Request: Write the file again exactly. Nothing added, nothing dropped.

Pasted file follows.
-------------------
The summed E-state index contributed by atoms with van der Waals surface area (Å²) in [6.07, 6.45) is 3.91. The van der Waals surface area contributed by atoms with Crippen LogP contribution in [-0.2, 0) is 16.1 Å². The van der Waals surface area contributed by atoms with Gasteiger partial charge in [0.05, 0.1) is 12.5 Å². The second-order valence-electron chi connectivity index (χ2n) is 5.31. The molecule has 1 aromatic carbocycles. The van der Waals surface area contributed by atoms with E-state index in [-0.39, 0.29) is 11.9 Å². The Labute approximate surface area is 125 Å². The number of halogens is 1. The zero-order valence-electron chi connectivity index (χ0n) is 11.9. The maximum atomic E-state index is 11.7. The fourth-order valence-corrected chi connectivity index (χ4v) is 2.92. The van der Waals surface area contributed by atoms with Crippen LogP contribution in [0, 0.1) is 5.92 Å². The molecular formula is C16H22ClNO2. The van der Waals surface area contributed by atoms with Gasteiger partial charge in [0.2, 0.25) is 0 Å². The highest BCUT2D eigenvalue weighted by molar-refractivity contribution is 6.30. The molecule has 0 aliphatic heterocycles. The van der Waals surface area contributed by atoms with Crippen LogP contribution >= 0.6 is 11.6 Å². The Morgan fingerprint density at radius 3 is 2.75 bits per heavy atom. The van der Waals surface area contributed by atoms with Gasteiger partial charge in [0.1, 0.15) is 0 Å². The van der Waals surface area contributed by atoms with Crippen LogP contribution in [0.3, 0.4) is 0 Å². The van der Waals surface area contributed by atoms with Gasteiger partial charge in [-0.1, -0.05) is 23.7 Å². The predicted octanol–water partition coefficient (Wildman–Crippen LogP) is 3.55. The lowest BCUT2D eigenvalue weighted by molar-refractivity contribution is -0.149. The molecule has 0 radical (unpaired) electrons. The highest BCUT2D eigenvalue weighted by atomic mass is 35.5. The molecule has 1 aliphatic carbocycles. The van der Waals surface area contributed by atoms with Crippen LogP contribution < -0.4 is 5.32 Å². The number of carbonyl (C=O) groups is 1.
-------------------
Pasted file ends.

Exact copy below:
The summed E-state index contributed by atoms with van der Waals surface area (Å²) in [6.07, 6.45) is 3.91. The van der Waals surface area contributed by atoms with Crippen LogP contribution in [-0.2, 0) is 16.1 Å². The van der Waals surface area contributed by atoms with Gasteiger partial charge in [0.05, 0.1) is 12.5 Å². The second-order valence-electron chi connectivity index (χ2n) is 5.31. The molecule has 1 aromatic carbocycles. The van der Waals surface area contributed by atoms with E-state index in [-0.39, 0.29) is 11.9 Å². The Labute approximate surface area is 125 Å². The number of halogens is 1. The zero-order valence-electron chi connectivity index (χ0n) is 11.9. The maximum atomic E-state index is 11.7. The fourth-order valence-corrected chi connectivity index (χ4v) is 2.92. The van der Waals surface area contributed by atoms with Crippen LogP contribution in [0, 0.1) is 5.92 Å². The molecular formula is C16H22ClNO2. The van der Waals surface area contributed by atoms with Gasteiger partial charge in [0.2, 0.25) is 0 Å². The highest BCUT2D eigenvalue weighted by molar-refractivity contribution is 6.30. The molecule has 0 aliphatic heterocycles. The van der Waals surface area contributed by atoms with Crippen LogP contribution >= 0.6 is 11.6 Å². The Morgan fingerprint density at radius 3 is 2.75 bits per heavy atom. The van der Waals surface area contributed by atoms with Gasteiger partial charge in [0.1, 0.15) is 0 Å². The van der Waals surface area contributed by atoms with Crippen LogP contribution in [0.3, 0.4) is 0 Å². The van der Waals surface area contributed by atoms with Gasteiger partial charge in [-0.1, -0.05) is 23.7 Å². The predicted octanol–water partition coefficient (Wildman–Crippen LogP) is 3.55. The lowest BCUT2D eigenvalue weighted by molar-refractivity contribution is -0.149. The molecule has 0 radical (unpaired) electrons. The highest BCUT2D eigenvalue weighted by atomic mass is 35.5. The molecule has 1 aliphatic carbocycles. The van der Waals surface area contributed by atoms with Crippen LogP contribution < -0.4 is 5.32 Å². The number of carbonyl (C=O) groups is 1.